Tag Archives: apricot filling

The Marvelous Variable Kolache

BY HELEN S. FLETCHER, ON
COPYRIGHT, HELEN S. FLETCHER, 2020. ALL RIGHTS RESERVED.
ALL PHOTOS BY PASTRIES LIKE A PRO UNLESS OTHERWISE NOTED.

Kolache

Kolache, (pronounced ko-lah-chee) the Czech pastry, can be sweet or savory. This blog features the sweet version.  I have updated some of the fillings for a wider variety.  Although poppyseed and prune fillings are traditional, I omitted them because I thought six was truly enough.    The fillings are given in tablespoons since most of the Kolache require a tablespoon or more and the amount needed can be calculated using the yield information if you want to make more than one flavor.

I suggest you pour yourself a cup of coffee or tea, get a glass of wine or otherwise prepare for this longer than usual blog. But the end result is amazing. The fillings are applicable to other pastries and this dough can be used countless ways. This is actually an easy to make sweet roll that I promise you will make over and over again.

These are amazing pastries with an easy to make dough that handles well. The fillings can be made days ahead and stored in the refrigerator.  The dough must be made a day ahead.  Assembly is easy and in no time you have Kolache.  They can also be made large or small and freeze well. Continue reading

Stuffed (or Not) Kouign Amann

BY HELEN S. FLETCHER, ON
COPYRIGHT, HELEN S. FLETCHER, 2020. ALL RIGHTS RESERVED.
ALL PHOTOS BY PASTRIES LIKE A PRO UNLESS OTHERWISE NOTED.

Kouign Amann

One of the best descriptions I’ve read of Kouign Amann comes from Chef Steps:  “These salty, buttery pastries hail from the coastal region of Brittany, in the northwest corner of France, where Celtic Breton tradition has prevailed since the great migration across the English Channel during the fifth and sixth centuries. It looks just like you might imagine a Celtic colony on the seacoast of France would: towering bluffs dropping straight into the sea; tiny stone houses dotting the emerald countryside; slate-colored steeples rising into the morning mist. The region is best known for its vast salt flats, where the coveted finishing salt, fleur de sel, is harvested. Here, tucked into wandering village streets, bakeries hawk this much-lauded pastry treasure, whose name literally means “butter cake” in Breton.”

Kouign Amann (pronounced Queen-ah-mann) belongs to the laminated dough family in baking. A croissant like yeast dough is layered with butter and coated with sugar to produce a crunchy, sweet, caramelized pastry that some say is a breakfast pastry and some say is dessert. I could eat them all day long and not care a wit about what time it is! Continue reading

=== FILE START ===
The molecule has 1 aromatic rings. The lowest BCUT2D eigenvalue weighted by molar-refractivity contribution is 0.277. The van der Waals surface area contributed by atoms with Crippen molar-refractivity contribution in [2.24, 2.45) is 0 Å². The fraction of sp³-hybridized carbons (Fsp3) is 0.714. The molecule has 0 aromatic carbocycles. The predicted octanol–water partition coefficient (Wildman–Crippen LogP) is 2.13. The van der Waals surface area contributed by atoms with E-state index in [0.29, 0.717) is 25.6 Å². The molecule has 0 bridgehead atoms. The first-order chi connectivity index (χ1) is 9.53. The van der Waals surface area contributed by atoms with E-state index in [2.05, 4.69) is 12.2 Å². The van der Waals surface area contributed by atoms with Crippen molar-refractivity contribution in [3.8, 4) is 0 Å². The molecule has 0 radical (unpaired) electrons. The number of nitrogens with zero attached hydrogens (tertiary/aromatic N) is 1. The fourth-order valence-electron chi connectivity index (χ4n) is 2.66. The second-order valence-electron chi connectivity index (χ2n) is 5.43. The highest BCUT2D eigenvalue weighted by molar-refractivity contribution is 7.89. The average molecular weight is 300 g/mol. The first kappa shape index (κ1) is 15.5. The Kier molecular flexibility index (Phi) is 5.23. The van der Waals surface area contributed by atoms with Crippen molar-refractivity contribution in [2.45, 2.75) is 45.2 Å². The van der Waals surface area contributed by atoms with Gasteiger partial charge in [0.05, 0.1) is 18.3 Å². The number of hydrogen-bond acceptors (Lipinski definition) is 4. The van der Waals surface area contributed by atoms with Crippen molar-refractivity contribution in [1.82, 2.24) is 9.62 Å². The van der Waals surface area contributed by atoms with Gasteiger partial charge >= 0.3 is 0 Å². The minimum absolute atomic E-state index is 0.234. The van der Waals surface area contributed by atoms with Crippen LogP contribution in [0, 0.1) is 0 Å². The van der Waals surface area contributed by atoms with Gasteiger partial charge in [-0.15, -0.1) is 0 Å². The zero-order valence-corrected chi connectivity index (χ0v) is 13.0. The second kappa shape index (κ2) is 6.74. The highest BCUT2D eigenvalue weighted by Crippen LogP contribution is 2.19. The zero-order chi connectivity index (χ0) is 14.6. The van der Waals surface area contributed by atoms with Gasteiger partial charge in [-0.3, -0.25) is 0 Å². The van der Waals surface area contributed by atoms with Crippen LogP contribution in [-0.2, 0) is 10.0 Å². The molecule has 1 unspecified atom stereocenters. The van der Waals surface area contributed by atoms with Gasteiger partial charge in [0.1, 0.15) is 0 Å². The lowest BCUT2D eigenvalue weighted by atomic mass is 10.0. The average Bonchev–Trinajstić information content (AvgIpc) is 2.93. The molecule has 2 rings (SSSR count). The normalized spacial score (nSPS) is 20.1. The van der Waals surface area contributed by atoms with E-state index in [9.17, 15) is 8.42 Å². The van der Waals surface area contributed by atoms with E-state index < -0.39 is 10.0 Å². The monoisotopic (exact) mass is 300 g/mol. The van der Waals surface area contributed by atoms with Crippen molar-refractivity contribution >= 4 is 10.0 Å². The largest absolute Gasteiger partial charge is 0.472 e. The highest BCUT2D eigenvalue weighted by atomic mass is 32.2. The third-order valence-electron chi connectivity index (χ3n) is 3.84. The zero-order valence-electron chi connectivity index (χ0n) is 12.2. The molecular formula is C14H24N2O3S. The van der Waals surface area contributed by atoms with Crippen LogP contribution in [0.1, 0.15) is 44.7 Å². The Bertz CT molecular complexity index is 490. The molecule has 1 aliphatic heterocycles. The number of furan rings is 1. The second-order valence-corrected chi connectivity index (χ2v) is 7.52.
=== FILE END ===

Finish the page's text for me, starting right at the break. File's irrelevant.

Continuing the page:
Viennese Apricot Torte

BY HELEN S. FLETCHER, ON
COPYRIGHT, HELEN S. FLETCHER, 2020. ALL RIGHTS RESERVED.
ALL PHOTOS BY PASTRIES LIKE A PRO UNLESS OTHERWISE NOTED.

Finished Photo of Viennese Apricot TorteMany years ago when I first became interested in pastry and baking, I found a book at the library introducing me to Viennese Tortes and pastries.  I was fascinated by them to the point I copied the entire book for my personal use.  This was ages before the internet and the book was no longer on the market.  A version of this Viennese Walnut and Chocolate Sponge Cake was in the book.

As with some early Viennese Tortes, bread crumbs or cracker crumbs finely ground would be used in place of flour.  Another rendering of this cake was in my first book, “The New Pastry Cook”.  It did use cracker crumbs.  However, for this version I wanted to use a sponge which would accept a brandy soaking syrup.  The original recipe for the cake in my book used only the cake and a coffee buttercream.  I expanded upon that idea for this cake.

The recipe for the Viennese Walnut and Chocolate sponge cake  is based on Bo Friberg’s Hazelnut-Chocolate Sponge in his book, “Professional Pastry Chef”.  This is one of my go to books if I am stumped by something.  The sheer volume of information in charts and graphs is astounding.  There have been several updates to the book.  I have Volume 4 which is over 1,000 pages. I love this recipe because it doesn’t require beating the egg yolks and whites separately.  It uses whole eggs that are warmed over a double boiler so they can reach maximum volume.  It is easy and as far as I can see, foolproof as long as  you fold the dry ingredients quickly and gently. Continue reading